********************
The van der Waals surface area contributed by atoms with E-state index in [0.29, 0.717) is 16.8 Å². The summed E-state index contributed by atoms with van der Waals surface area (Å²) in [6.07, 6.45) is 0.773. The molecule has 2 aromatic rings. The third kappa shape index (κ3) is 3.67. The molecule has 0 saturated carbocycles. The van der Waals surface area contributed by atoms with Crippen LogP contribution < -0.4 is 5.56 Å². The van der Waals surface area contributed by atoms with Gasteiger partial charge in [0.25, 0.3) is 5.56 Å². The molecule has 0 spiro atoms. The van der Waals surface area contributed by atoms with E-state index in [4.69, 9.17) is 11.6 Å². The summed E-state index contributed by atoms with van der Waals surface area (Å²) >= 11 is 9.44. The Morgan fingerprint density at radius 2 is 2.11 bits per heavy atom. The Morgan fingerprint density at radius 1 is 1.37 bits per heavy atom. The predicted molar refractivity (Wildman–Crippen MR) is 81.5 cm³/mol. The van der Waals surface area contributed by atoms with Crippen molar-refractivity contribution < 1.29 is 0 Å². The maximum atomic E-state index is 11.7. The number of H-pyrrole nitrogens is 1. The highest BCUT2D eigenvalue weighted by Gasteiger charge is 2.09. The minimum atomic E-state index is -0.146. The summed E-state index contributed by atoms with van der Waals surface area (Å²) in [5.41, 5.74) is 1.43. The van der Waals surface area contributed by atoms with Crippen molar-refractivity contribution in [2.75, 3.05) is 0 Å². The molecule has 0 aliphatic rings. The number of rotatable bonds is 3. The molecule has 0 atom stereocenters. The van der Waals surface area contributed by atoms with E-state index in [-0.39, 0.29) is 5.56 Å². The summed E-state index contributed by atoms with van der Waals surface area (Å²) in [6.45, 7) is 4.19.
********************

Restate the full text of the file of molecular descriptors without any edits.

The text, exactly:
The van der Waals surface area contributed by atoms with E-state index in [0.29, 0.717) is 16.8 Å². The summed E-state index contributed by atoms with van der Waals surface area (Å²) in [6.07, 6.45) is 0.773. The molecule has 2 aromatic rings. The third kappa shape index (κ3) is 3.67. The molecule has 0 saturated carbocycles. The van der Waals surface area contributed by atoms with Crippen LogP contribution < -0.4 is 5.56 Å². The van der Waals surface area contributed by atoms with Gasteiger partial charge in [0.25, 0.3) is 5.56 Å². The molecule has 0 spiro atoms. The van der Waals surface area contributed by atoms with E-state index in [4.69, 9.17) is 11.6 Å². The summed E-state index contributed by atoms with van der Waals surface area (Å²) >= 11 is 9.44. The Morgan fingerprint density at radius 2 is 2.11 bits per heavy atom. The Morgan fingerprint density at radius 1 is 1.37 bits per heavy atom. The predicted molar refractivity (Wildman–Crippen MR) is 81.5 cm³/mol. The van der Waals surface area contributed by atoms with Crippen molar-refractivity contribution < 1.29 is 0 Å². The maximum atomic E-state index is 11.7. The number of H-pyrrole nitrogens is 1. The highest BCUT2D eigenvalue weighted by Gasteiger charge is 2.09. The minimum atomic E-state index is -0.146. The summed E-state index contributed by atoms with van der Waals surface area (Å²) in [5.41, 5.74) is 1.43. The van der Waals surface area contributed by atoms with Crippen molar-refractivity contribution in [2.75, 3.05) is 0 Å². The molecule has 0 aliphatic rings. The number of rotatable bonds is 3. The molecule has 0 atom stereocenters. The van der Waals surface area contributed by atoms with E-state index in [-0.39, 0.29) is 5.56 Å². The summed E-state index contributed by atoms with van der Waals surface area (Å²) in [6.45, 7) is 4.19.